Fair play in the workplace

Do you think you would get away with paying your son less pocket money than
your daughter, or taking him to Disneyland but not her? Would they think it was
fair? So why do we tolerate such treatment in the workplace?

Employers need to think about fairness in connection with the way they reward
all employees, not just women compared with men. This approach will help improve
employee satisfaction and attitudes, giving them a reason to go the extra mile
and, ultimately, contributing to business performance.

Figures show 17,000 women took their employer to tribunal claiming sex
discrimination in 2004, which is hardly a striking indicator of legislative

Some progress has been made over the years – more women are in work and the
gender gap has halved since 1970 – but the gender gap remains stubbornly at 18%
for full-time and 40% for part-time work, with most of the narrowing occurring
in the 1970s. The fact is more needs to be done.

Equal pay audits can provide valuable information, helping organisations to
achieve central business targets and understand employees’ potential. CIPD urges
employers to carry out regular audits looking at variants other than gender,
such as age and race. This will help them spot circumstances where individuals
are paid unfairly, and for no justifiable reason.

But making pay audits compulsory is the wrong route to take, because it will
foster resentment and a compliance-based approach to the legislation, which will
prevent employers from identifying the underlying causes.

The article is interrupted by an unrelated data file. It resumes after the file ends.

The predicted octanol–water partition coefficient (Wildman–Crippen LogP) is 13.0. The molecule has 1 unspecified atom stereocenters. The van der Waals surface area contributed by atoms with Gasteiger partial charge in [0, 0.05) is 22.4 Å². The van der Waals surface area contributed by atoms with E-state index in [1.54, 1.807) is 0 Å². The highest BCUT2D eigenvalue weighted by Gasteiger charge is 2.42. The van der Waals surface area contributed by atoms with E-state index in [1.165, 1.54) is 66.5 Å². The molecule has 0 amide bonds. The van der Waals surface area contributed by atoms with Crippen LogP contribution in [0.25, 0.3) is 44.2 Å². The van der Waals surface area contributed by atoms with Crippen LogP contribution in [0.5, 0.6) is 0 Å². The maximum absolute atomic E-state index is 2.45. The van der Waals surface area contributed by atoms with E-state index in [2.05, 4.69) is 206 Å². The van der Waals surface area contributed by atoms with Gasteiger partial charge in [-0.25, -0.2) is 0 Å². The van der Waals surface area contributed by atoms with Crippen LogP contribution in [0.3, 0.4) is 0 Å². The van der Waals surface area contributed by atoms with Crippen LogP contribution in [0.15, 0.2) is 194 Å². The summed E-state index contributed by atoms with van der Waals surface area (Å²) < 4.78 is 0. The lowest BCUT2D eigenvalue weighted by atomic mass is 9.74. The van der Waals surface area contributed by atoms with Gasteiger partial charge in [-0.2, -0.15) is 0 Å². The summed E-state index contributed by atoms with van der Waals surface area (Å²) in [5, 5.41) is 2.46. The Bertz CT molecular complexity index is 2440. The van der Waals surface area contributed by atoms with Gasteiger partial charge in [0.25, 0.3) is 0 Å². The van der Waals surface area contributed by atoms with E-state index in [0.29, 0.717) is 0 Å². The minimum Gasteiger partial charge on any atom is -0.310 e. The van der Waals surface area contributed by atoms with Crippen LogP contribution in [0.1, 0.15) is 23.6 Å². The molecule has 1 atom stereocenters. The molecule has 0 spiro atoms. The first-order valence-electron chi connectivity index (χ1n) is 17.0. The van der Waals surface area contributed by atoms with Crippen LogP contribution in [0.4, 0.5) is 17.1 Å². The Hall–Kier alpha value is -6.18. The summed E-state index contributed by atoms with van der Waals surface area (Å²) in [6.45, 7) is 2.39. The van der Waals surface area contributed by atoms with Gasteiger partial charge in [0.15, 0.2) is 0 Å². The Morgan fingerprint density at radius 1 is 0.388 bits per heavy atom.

The latest CIPD reward management survey shows half of employers have
undertaken an equal pay review. If organisations are serious in their efforts to
become fair employers, they need to be smart and use the data carefully to
expose flawed employment policies and practices so these can be reviewed to make
sure the problems don’t occur again.

It is in the self-interest of employers to explore the underlying issues,
such as poor diversity training, weak performance management systems and career
and occupational barriers, in order to create a culture based on fairness which,
in turn, contributes to better business performance.

All employers can make a start by articulating the values, behaviours and
performance that they expect their employees to achieve in order to meet
business objectives.

The next step is to reward staff in a non-biased way, so equal pay gaps can
be a useful tool in identifying any problem areas preventing this from

Dianah Worman is diversity adviser at the Chartered Institute for
Personnel and Development

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